Back in 2012 when Mahindra introduced the Quanto, it was the one of a kind product that could have been the staple sub 4-meter SUV in the country (forget the Premier Rio!), but sadly, it wasn’t. While it showed steady sales in the initial months, the introduction of the Duster (much around the same time as the Quanto) and EcoSport (almost a year later) ensured Mahindra’s sales never sky-rocketed. Three years hence, the TUV300 promises to occupy the same space as the Quanto, but shows considerable improvements. We take a look and figure out whether the lessons learned from the Quanto chapter have been put to use.
No matter how much you love the Quanto, you won’t be able to justify its ridiculous vehicle dynamics. There was a lot of roll, the pitch wasn’t controlled, and it never inspired confidence.
Look at the early reviews of the TUV, and all that seems to have gone. Almost. There’s still body roll, but it’s not as bad as it was in the Quanto. The ride is still a strong point (as was the case with the Quanto), so that hasn’t changed. And same goes for the ability to eat up bad roads.
Above the shortened chassis from the new Scorpio is a completely new product. The bold design might not gel well with the current line up of contemporary soft roaders, but if you’re looking for something that looks downright macho, then the TUV could be it.
The Quanto was nothing but a shortened Xylo with a few changes. And it was positioned as a lifestyle vehicle – one that could handle everyday duties during the week and getaways during the weekends. The utilitarian design of the Xylo wasn’t going to do that, and it didn’t.
The overly square design of the TUV300 isn’t going to win a lot of hearts straightaway. There are a lot of lines, and no, the vehicle can’t still be called beautiful. But it’s distinctive, which the Quanto never was.
In comparison to the Quanto, the TUV gets a massively improved interior, both in terms of fit and finish, and design. The hexagonal centre console, the fresh-looking black and beige combination, the steering wheel – almost everything feels right for the price. The Quanto, if we remember correctly, was more of a cheap people-mover in that regard.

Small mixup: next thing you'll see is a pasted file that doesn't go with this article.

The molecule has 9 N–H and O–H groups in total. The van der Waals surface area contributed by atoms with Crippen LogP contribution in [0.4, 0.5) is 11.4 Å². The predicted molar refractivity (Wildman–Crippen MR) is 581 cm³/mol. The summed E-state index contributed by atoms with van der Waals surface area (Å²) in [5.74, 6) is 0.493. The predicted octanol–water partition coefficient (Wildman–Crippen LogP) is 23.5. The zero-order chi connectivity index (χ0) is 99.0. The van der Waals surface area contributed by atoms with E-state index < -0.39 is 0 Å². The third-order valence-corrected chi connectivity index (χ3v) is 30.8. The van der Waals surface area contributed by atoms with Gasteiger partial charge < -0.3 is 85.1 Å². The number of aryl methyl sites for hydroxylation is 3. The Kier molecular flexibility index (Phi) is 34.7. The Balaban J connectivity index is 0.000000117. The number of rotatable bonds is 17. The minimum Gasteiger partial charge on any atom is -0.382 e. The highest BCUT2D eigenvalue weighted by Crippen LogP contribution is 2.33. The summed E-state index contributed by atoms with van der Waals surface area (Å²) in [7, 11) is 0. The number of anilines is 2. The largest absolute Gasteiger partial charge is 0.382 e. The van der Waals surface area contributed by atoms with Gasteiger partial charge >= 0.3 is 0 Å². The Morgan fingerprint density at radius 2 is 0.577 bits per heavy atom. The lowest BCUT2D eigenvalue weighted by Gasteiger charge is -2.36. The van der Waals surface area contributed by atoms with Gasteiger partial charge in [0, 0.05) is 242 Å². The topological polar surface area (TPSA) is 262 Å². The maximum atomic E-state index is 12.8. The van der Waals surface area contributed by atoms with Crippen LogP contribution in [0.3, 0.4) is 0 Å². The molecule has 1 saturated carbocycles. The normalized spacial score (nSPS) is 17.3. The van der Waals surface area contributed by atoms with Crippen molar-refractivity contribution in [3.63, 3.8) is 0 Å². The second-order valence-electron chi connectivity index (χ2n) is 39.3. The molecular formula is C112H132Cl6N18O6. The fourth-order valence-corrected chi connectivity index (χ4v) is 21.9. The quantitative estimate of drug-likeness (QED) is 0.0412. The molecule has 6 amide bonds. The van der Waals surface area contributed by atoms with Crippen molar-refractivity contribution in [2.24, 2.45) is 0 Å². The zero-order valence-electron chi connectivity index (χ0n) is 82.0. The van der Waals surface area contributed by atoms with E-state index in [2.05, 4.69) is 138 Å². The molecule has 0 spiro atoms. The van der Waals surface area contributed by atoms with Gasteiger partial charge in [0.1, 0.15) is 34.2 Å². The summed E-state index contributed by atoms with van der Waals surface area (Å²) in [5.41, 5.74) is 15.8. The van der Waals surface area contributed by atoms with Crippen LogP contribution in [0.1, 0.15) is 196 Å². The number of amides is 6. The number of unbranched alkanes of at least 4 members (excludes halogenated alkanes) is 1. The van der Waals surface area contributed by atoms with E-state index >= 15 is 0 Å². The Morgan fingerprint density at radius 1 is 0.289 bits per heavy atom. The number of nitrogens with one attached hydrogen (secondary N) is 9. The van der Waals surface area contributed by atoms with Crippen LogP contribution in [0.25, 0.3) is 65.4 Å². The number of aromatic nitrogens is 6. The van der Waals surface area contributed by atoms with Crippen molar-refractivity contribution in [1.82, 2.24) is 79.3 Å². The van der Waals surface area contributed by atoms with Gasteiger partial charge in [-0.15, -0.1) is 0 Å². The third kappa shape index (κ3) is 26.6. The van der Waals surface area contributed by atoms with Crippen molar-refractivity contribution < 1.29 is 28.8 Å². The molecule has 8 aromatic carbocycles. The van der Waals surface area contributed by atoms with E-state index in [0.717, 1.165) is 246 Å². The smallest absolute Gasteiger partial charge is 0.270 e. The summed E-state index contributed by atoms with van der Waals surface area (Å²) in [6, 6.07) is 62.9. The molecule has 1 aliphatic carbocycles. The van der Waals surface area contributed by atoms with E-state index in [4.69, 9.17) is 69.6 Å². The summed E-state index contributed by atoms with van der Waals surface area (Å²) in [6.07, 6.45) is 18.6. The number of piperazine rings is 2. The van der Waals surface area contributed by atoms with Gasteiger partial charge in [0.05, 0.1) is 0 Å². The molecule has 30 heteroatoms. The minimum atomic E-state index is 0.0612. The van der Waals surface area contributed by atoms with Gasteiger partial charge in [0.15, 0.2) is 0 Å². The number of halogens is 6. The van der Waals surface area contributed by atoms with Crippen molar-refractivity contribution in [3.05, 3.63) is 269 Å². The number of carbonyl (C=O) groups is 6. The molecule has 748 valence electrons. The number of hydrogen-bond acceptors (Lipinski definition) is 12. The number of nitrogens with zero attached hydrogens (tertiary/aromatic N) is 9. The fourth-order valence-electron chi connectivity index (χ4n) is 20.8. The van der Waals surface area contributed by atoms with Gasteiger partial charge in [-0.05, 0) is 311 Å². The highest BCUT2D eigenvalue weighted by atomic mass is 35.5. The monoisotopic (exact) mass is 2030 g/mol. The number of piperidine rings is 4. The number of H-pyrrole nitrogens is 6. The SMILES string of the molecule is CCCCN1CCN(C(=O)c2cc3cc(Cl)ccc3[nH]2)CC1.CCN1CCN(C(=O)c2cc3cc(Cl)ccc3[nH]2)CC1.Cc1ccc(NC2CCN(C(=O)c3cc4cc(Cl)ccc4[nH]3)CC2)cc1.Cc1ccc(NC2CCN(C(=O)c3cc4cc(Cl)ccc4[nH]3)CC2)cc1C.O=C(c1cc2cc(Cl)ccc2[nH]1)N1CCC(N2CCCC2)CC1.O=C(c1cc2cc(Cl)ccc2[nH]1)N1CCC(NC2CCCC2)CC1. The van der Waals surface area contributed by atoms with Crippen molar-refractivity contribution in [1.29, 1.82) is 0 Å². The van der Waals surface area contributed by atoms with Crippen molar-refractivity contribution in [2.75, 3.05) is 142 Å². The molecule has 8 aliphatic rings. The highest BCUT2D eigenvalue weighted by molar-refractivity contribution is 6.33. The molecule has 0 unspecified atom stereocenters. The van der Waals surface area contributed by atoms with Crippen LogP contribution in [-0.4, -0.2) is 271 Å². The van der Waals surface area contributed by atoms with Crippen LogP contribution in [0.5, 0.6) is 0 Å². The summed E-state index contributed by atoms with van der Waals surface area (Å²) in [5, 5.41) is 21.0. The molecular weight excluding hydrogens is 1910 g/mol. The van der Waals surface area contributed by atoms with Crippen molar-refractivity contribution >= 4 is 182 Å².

But that also meant it had a lot of space, which the TUV also boasts. The slightly smaller dimensions (in terms of width and height) of the TUV don’t cause any trouble, either. And like the Quanto, it can still seat seven, although the seats are as useless as they were. And not to forget, uncomfortable and probably unsafe, too.
Mahindra showcased the AMT-equipped Quanto, and launching it earlier could have garnered better sales for the compact SUV. But offering an automated manual transmission right from day one on the TUV ensures that it gets a good start.
Not only is the TUV the least expensive vehicle in its segment, the AMT version undercuts the automatic gearbox equipped Creta by a good 4 lakhs!
And what could have been better?
Although Mahindra has upped its average fuel economy claims with the TUV’s engine, the loss of about 20hp in comparison to the Quanto is slightly worrisome.
Reviews have been swinging between it being one of the best engines to being the weakest link in the TUV, but all said and done, it’s the least powerful unit out there, along with the Duster’s 85 PS diesel engine.
The Quanto, which also used a twin-scroll turbocharged, 1.5-litre diesel engine, wasn’t too slow off the line. The TUV is, though.
The TUV300 is said to have a decent angle of approach (31 degree) and angle of departure (35 degree), and a ground clearance of 184mm. That would have been put to some serious use had Mahindra offered an all-wheel drive drivetrain.
As of now, the TUV300 will only be available as a rear-wheel drive vehicle. Adding an optional AWD system will surely widen its appeal; and also will be another aspect where the TUV could succeed where the Quanto didn’t.